The judicial system in Nigeria is beset with several deficiencies in its procedural set up that make it very difficult to obtain justice and quick resolution of disputes in courts. Most of the procedural rules of the various courts in Nigeria are in dire need of reform and review to make it accord with the need to discard technicalities and uphold substantive justice. A situation where many cases in Nigerian courts take years to be resolved does not bode well for the judicial system and encourages resort to self-help by disgruntled litigants.
1.2 STATEMENT OF THE PROBLEM
There is no doubt that the Nigerian judiciary is plagued by a myriad of problems ranging from institutional to personnel problems, poor facilities to inadequate financial provisions and procedural to constitutional problems. Previous researchers that has sought need for solution to the problems suggested that there is the urgent need for constant training and re-training of judicial officers in the form of workshops, seminars and symposiums for judges to update their knowledge and restructuring the appointment process of judicial officers to ensure that only persons of acceptable intellectual capability, character and integrity are appointed to the bench. However, the researcher is examining the Nigerian judicial system with and view of identifying the problems within and recommending the way out
1.3 OBJECTIVES OF THE STUDY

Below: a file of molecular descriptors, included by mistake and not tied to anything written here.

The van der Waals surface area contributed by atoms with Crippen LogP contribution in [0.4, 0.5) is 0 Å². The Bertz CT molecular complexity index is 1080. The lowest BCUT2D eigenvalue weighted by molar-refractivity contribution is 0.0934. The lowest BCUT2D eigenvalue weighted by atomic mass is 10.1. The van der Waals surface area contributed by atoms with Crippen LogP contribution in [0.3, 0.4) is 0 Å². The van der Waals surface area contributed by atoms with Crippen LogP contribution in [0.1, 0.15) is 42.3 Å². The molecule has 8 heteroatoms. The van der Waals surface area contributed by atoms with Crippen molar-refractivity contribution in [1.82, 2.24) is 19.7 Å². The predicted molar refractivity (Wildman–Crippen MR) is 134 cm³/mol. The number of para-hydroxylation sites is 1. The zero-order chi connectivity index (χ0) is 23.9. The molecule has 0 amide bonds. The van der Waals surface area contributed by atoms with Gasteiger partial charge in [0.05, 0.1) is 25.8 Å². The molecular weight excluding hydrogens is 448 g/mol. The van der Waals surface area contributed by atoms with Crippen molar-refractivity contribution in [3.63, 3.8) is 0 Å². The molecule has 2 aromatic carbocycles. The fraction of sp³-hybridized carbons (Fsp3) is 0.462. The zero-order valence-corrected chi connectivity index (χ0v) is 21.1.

The following are the objectives of this study:
To examine the problems in the Nigerian judicial system.
To identify the way out of problems in the Nigerian judicial system.
To determine the factors encouraging problems in the Nigerian judicial system.
1.4 RESEARCH QUESTIONS
What are the problems in the Nigerian judicial system?
What is the way out of problems in the Nigerian judicial system?
What are the factors encouraging problems in the Nigerian judicial system?
1.6 SIGNIFICANCE OF THE STUDY
The following are the significance of this study:
The results of this study will educate the general public on the problem in the Nigerian judicial system with a view of finding a lasting solution to the problems.
This research will also serve as a resource base to other scholars and researchers interested in carrying out further research in this field subsequently, if applied will go to an extent to provide new explanation to the topic.
1.7 SCOPE/LIMITATIONS OF THE STUDY
This study will cover all the issues within the Nigerian judicial system and also cover the approaches that can be used to solve the problem for better delivery.
LIMITATION OF STUDY
Financial constraint- Insufficient fund tends to impede the efficiency of the researcher in sourcing for the relevant materials, literature or information and in the process of data collection (internet, questionnaire and interview).
Time constraint- The researcher will simultaneously engage in this study with other academic work. This consequently will cut down on the time devoted for the research work.
Akpuru-Aja, A (1999), Nigerian Judiciary. Abakiliki: Willrose and Appleseed Publishing Company.
Chambers, R. (2005). Ideas for Development. London: Institute for Development Studies.